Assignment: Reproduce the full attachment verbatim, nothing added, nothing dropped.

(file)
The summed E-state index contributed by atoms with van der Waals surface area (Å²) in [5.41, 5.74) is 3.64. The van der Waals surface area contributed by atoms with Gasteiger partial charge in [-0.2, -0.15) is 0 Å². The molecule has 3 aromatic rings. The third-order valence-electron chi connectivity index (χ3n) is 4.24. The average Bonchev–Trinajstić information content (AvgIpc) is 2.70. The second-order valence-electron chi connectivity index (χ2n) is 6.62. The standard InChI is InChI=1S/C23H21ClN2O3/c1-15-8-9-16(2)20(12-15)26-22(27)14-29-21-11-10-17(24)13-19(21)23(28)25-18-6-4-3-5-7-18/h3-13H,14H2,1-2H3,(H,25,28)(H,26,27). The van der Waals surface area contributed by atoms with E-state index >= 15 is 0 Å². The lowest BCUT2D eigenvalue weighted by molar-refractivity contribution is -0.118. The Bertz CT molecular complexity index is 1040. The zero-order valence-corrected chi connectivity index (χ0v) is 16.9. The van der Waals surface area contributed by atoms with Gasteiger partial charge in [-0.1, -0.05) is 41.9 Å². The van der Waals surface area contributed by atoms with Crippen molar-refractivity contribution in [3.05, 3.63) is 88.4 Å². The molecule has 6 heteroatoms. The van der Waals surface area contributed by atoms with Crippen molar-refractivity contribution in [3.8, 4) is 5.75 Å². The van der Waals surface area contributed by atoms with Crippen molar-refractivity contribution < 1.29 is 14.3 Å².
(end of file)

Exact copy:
The summed E-state index contributed by atoms with van der Waals surface area (Å²) in [5.41, 5.74) is 3.64. The van der Waals surface area contributed by atoms with Gasteiger partial charge in [-0.2, -0.15) is 0 Å². The molecule has 3 aromatic rings. The third-order valence-electron chi connectivity index (χ3n) is 4.24. The average Bonchev–Trinajstić information content (AvgIpc) is 2.70. The second-order valence-electron chi connectivity index (χ2n) is 6.62. The standard InChI is InChI=1S/C23H21ClN2O3/c1-15-8-9-16(2)20(12-15)26-22(27)14-29-21-11-10-17(24)13-19(21)23(28)25-18-6-4-3-5-7-18/h3-13H,14H2,1-2H3,(H,25,28)(H,26,27). The van der Waals surface area contributed by atoms with E-state index >= 15 is 0 Å². The lowest BCUT2D eigenvalue weighted by molar-refractivity contribution is -0.118. The Bertz CT molecular complexity index is 1040. The zero-order valence-corrected chi connectivity index (χ0v) is 16.9. The van der Waals surface area contributed by atoms with Gasteiger partial charge in [-0.1, -0.05) is 41.9 Å². The van der Waals surface area contributed by atoms with Crippen molar-refractivity contribution in [3.05, 3.63) is 88.4 Å². The molecule has 6 heteroatoms. The van der Waals surface area contributed by atoms with Crippen molar-refractivity contribution in [3.8, 4) is 5.75 Å². The van der Waals surface area contributed by atoms with Crippen molar-refractivity contribution < 1.29 is 14.3 Å².